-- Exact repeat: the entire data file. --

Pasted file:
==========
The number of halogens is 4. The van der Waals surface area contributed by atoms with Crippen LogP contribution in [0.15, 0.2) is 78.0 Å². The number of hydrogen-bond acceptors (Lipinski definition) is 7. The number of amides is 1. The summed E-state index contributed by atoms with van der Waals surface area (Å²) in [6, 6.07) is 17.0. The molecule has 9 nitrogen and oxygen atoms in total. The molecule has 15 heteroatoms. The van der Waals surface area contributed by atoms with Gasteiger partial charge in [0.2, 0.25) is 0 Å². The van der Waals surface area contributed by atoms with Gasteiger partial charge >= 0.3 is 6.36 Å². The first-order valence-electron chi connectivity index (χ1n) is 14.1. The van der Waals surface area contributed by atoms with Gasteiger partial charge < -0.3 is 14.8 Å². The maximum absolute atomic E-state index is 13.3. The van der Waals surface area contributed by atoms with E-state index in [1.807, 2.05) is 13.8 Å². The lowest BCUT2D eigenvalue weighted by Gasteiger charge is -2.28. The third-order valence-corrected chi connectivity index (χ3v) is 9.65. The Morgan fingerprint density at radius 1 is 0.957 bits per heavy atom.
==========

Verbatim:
The number of halogens is 4. The van der Waals surface area contributed by atoms with Crippen LogP contribution in [0.15, 0.2) is 78.0 Å². The number of hydrogen-bond acceptors (Lipinski definition) is 7. The number of amides is 1. The summed E-state index contributed by atoms with van der Waals surface area (Å²) in [6, 6.07) is 17.0. The molecule has 9 nitrogen and oxygen atoms in total. The molecule has 15 heteroatoms. The van der Waals surface area contributed by atoms with Gasteiger partial charge in [0.2, 0.25) is 0 Å². The van der Waals surface area contributed by atoms with Gasteiger partial charge >= 0.3 is 6.36 Å². The first-order valence-electron chi connectivity index (χ1n) is 14.1. The van der Waals surface area contributed by atoms with Gasteiger partial charge < -0.3 is 14.8 Å². The maximum absolute atomic E-state index is 13.3. The van der Waals surface area contributed by atoms with E-state index in [1.807, 2.05) is 13.8 Å². The lowest BCUT2D eigenvalue weighted by Gasteiger charge is -2.28. The third-order valence-corrected chi connectivity index (χ3v) is 9.65. The Morgan fingerprint density at radius 1 is 0.957 bits per heavy atom.